Too naive to know who meant him harm, he said he was fortunate to fall in with a group of older inmates who taught him how to survive and stay out of trouble. And he said he realizes that prison officials were protecting him by limiting his time in the yard and housing him in open barracks instead of a cell.
A chance at redemption
Two of the Jacksonville officials most responsible for Phillips' sentence now have second thoughts.
"It was a draconian sentence," Shorstein said. "If there were a case for executive clemency or parole, I would support it. Not for it to be done today, but for reconsideration of the life sentence."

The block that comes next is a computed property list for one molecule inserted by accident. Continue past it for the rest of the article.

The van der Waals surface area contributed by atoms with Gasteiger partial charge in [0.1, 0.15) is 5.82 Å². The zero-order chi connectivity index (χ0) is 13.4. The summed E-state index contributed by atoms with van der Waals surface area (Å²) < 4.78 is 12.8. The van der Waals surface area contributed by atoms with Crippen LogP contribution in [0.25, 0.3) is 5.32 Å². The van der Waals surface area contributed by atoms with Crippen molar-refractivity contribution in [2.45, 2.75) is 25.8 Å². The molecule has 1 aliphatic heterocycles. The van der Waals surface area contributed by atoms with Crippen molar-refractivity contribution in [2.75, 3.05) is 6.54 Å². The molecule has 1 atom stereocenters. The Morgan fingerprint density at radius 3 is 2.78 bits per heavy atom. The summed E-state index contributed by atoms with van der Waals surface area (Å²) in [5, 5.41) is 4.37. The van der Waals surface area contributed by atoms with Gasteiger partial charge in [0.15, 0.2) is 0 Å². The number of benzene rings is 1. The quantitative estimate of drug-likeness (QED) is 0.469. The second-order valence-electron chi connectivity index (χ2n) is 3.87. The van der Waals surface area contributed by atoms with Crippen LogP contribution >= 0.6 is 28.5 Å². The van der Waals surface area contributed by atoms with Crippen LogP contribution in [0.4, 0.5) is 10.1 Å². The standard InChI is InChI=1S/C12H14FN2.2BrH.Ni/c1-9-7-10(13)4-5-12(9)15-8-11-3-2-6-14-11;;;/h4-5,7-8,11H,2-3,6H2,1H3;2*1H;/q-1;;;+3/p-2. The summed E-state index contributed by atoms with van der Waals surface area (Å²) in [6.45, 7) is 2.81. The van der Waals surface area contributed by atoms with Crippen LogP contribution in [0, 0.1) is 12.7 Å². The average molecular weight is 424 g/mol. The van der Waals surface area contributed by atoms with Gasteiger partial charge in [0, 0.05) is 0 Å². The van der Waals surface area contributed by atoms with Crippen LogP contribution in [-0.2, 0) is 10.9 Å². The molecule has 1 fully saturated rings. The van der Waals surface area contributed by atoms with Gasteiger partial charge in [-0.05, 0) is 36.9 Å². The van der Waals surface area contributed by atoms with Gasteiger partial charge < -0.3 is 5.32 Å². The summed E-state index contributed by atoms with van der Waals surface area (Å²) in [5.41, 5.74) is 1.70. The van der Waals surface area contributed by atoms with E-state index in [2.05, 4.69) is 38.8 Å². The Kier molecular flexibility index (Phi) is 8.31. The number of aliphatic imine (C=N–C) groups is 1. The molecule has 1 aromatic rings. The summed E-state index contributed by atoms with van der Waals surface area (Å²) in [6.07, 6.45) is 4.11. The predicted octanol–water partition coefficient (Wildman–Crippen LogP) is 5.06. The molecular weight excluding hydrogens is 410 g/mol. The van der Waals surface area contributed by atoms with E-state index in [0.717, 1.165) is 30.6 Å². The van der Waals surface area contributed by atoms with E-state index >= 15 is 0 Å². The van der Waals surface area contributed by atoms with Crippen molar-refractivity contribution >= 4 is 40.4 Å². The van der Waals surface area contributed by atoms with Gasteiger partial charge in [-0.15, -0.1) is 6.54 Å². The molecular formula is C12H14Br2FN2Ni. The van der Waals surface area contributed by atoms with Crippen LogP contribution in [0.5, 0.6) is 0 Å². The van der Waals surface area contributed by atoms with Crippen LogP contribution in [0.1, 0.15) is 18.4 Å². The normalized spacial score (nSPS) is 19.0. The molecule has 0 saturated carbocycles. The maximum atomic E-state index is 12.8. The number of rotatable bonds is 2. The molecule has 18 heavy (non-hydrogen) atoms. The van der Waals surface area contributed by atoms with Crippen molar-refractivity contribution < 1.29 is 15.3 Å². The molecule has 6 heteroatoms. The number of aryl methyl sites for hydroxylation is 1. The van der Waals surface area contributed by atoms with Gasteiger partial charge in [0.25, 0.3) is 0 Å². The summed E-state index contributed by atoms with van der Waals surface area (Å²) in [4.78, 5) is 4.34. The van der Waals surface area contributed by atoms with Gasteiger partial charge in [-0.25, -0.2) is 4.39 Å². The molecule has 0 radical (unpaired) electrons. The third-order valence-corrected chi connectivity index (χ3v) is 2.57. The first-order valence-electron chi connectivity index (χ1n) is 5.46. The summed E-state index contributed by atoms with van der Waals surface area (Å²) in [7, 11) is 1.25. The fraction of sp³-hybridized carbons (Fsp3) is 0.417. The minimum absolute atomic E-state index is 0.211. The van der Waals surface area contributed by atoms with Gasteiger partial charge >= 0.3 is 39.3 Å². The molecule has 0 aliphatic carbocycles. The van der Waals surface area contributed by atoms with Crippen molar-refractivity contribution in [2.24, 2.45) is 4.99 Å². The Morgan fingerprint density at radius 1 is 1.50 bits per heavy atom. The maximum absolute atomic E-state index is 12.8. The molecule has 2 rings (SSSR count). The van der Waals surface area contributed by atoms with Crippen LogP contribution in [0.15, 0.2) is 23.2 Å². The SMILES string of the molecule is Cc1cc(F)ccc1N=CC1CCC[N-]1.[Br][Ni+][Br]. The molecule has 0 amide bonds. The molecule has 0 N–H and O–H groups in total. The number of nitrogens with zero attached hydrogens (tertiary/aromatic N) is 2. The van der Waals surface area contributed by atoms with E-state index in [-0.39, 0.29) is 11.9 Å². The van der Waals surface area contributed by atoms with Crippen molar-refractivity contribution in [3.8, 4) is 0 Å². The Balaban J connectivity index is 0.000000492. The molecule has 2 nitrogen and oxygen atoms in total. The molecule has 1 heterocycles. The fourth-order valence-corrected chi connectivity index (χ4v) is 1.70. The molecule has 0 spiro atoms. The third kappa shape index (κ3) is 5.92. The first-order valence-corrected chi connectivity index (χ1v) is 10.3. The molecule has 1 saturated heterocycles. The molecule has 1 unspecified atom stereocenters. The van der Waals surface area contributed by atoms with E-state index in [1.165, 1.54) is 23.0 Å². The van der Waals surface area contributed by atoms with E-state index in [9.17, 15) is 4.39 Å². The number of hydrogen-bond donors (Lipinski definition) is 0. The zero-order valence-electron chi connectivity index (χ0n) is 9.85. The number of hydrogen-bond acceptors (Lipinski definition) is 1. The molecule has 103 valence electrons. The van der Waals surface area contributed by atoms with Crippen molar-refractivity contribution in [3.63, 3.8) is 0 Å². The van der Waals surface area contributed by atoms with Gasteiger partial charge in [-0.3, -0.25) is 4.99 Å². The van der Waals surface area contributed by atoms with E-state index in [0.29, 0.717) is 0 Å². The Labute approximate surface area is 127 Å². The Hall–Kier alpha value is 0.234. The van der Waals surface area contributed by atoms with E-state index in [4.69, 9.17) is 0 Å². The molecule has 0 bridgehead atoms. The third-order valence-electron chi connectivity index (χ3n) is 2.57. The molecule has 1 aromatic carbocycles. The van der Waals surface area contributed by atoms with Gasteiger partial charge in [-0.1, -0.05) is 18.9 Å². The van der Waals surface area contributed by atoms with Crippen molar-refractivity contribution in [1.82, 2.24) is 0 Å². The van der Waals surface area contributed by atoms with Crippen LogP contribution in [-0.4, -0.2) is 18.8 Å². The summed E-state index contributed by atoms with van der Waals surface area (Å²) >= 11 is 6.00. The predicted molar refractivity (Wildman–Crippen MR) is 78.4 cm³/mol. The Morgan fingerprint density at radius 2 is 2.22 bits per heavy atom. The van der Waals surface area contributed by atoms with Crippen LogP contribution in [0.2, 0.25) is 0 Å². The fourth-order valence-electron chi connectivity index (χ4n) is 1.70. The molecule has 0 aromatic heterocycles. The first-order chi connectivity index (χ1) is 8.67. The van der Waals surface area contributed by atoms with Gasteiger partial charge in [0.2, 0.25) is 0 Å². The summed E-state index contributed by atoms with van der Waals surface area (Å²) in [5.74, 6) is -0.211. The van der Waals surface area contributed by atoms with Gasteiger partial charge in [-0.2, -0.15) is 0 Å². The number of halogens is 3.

Shorstein said he has no qualms about charging Phillips as an adult or with first-degree murder, which carried a mandatory life sentence. Those were the right decisions at the time because the crime was so shocking, he said.
But Shorstein said he regrets not offering a second-degree murder plea, which would have given the judge discretion, particularly because Phillips appeared to be a shy, normal teen who liked computers.
He said the law needs to take into account psychiatric research since 1999 that shows teens Phillips' age are less culpable than adults because their brains aren't developed enough to grasp long-term consequences or completely control impulses.
Former Sheriff Nat Glover agreed there needs to be accountability, but also hope for redemption.
"I know some people thought that sentence was appropriate, but that was a tough sentence for someone that young," Glover said. "I never got the feeling that it was a malicious, mean-spirited, calculated murder. It was kind of an impulsive act that, given a different set of circumstances, would never have happened."